The Latest Boating Blog Updates. 

CPR Training

Yesterday I did a refresher course in CPR. Not just for boating, but also useful in your workplace, at home or out and about driving. People crash vehicles all the time, people collapse in supermarkets and knowing how to administer CPR can save someone’s life including one of your family members. Go spend a couple of hours and do some CPR training!


About the Global Solo Challenge

Many may not be aware of it, but a new sailing race is in preparation. Start is 2023-2024. The first yacht or group of yachts is set to depart on 2nd September 2023. It’s not the same as other round the world single handed events.  The race can accommodate boats from 32 thru to 55 feet. They will group boats by performance characteristics and then in a handicap type format they will depart on the voyage over a period of 8 weeks. The quicker boats will have to try and catch up with the slower boats, and the first across the line wins, so no more corrected time calculations, as it’s loaded at the front end. Currently 35 boats entered. The race starts at A Coruña in Spain and then goes down around the Cape of Good Hope, around and past Southern Australia, around past Cape Horn and back up to the finish line at A Coruña. The race is open to everything from classic long keel cruisers to the latest high performance boats. The organizers sensibly want to allow people on budgets to enter and do not want people building boats specifically for the event.  Boats must satisfy minimum stability criteria and may require modification to allow for adequate watertight bulkheads sub-dividing internal spaces. Check out the Notice of Race for entry criteria. So if you are interested on how long are you away from home on the race proper, that’s without getting to the start line, organizers state that a circumnavigation by the three great capes is a voyage of approximately 26,000 NM. Given the disparity and ratings of each competitor with varying speeds, the faster yachts will take around 140 days and the slower ones exceeding 200 days. If interested then go their website Having done some single handed sailing I am in awe of many of these sailors. It takes skill, resilience, discipline and dedication to attempt such events. I look forward to monitoring the race when it gets underway.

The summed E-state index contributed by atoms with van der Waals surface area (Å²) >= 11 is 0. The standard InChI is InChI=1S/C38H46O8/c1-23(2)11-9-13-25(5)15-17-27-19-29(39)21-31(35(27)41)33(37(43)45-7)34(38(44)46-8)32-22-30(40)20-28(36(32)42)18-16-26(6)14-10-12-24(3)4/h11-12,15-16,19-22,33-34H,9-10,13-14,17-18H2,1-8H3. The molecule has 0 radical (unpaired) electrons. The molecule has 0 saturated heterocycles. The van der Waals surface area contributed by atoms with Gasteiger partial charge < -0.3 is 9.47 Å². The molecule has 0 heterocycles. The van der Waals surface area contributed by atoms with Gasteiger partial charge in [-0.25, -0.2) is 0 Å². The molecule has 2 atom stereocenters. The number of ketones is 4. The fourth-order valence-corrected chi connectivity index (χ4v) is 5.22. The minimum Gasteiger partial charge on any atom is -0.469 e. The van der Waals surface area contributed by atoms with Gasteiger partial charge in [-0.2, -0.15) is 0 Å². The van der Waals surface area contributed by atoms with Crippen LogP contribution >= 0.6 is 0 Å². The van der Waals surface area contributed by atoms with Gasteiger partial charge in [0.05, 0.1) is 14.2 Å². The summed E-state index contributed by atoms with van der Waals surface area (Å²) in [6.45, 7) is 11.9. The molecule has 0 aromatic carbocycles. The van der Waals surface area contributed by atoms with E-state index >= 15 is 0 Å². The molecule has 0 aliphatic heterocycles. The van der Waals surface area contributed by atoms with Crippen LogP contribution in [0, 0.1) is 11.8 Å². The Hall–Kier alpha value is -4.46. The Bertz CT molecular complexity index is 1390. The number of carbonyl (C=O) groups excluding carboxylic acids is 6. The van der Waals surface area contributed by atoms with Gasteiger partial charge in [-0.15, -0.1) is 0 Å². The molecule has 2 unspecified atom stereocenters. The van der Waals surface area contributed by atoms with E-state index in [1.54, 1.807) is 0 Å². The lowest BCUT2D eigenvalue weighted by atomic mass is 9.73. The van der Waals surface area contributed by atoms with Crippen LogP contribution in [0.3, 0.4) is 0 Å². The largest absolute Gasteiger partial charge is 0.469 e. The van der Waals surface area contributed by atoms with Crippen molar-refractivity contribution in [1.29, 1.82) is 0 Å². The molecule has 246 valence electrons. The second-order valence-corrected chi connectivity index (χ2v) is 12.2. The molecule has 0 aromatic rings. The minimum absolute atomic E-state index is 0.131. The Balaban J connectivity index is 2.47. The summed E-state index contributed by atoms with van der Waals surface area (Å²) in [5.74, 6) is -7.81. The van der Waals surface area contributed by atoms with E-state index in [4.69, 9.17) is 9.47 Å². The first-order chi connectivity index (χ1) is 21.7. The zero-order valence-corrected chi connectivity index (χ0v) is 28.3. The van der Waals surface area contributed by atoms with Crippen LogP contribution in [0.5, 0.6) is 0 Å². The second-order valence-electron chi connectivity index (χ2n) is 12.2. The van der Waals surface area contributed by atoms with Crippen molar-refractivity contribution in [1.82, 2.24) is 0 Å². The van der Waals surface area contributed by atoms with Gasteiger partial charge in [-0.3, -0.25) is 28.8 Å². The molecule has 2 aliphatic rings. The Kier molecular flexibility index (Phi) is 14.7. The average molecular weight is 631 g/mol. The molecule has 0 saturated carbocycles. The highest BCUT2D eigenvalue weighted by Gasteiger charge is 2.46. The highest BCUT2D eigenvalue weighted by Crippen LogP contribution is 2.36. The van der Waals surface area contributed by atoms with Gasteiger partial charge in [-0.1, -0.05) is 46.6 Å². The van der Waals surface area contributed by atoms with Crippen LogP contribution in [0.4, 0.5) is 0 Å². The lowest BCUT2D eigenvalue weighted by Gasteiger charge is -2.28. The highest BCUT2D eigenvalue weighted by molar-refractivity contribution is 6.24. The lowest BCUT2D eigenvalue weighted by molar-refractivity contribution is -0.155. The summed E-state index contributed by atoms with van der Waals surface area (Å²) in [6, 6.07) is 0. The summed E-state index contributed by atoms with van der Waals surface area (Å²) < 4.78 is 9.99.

Do you own a High Speed Rigid Inflatable Boat (RIB)?

The UK Maritime and Coastguard Agency has come out with guidance aimed at reducing injury risks caused by shock and vibration on an RIB.  It is stated that Whole Body Vibration (WBV) and Repeated Shock (RS) injuries are well known hazards for passengers and crewmembers. This is especially evident in rough surface conditions, with injuries being potentially serious or even fatal. Evidently there have been several serious accidents on everything from offshore, to inland waterways and estuaries.  The range of injuries includes spinal compression injuries, serious damage to joints as well as leg and feet fractures.  

There have been a range of recommendations for both RIB design and RIB boat operation. One is that the helmsman be naturally inclined to adjust the speed to a level that ensures their own comfort. That means adjusting boat speed to conditions, rather than bashing irrespective of the motions. 

One recommendation is to adopt an upright posture, with the spine being in a natural "S" shape, and always facing forward in the travel direction. Standing or sitting sideways increases spinal stress and injury risk. There is also advice on older people who have a high propensity for injury such as more brittle bones and conditions such as osteoporosis. So while granny wanted to go skydiving for her birthday, taking her for a high speed bash around the bay on your RIB is also potentially hazardous. Stay safe out there! Or end up being featured in this boating blog.

The boating and fishing blogNothing beats a day out fishing


Stolen Yacht Disappears

The adage what goes around comes around is certainly true in this case. A sailing yacht named Secret Plans, out of Halifax, Nova Scotia, activated an EPIRB distress signal in the middle of Hurricane Larry. The yacht then disappeared. The USCG contacted the registered owners of the EPIRB and the owners learnt that their yacht had been stolen. The suspect is believed to be a drug smuggling suspect from Antigua. This guy had evidently escaped from the custody of the Royal Canadian Mounted Police (much embarrassment there I think, some one will be demoted) after he was arrested in his own yacht and a very large amount of cocaine. The perpetrator was an experienced sailor and held a UK RYA Yachtmaster Certificate with a background in yacht crewing and yacht charter. Given the winds were at about 75 knots and huge seas running, and searches have shown no sign of the stolen yacht, it looks like the boat thief has gone to Davey Jones locker.  You couldn’t write about this stuff, what irony stealing a yacht called Secret Plans. All great boating Blog news. 

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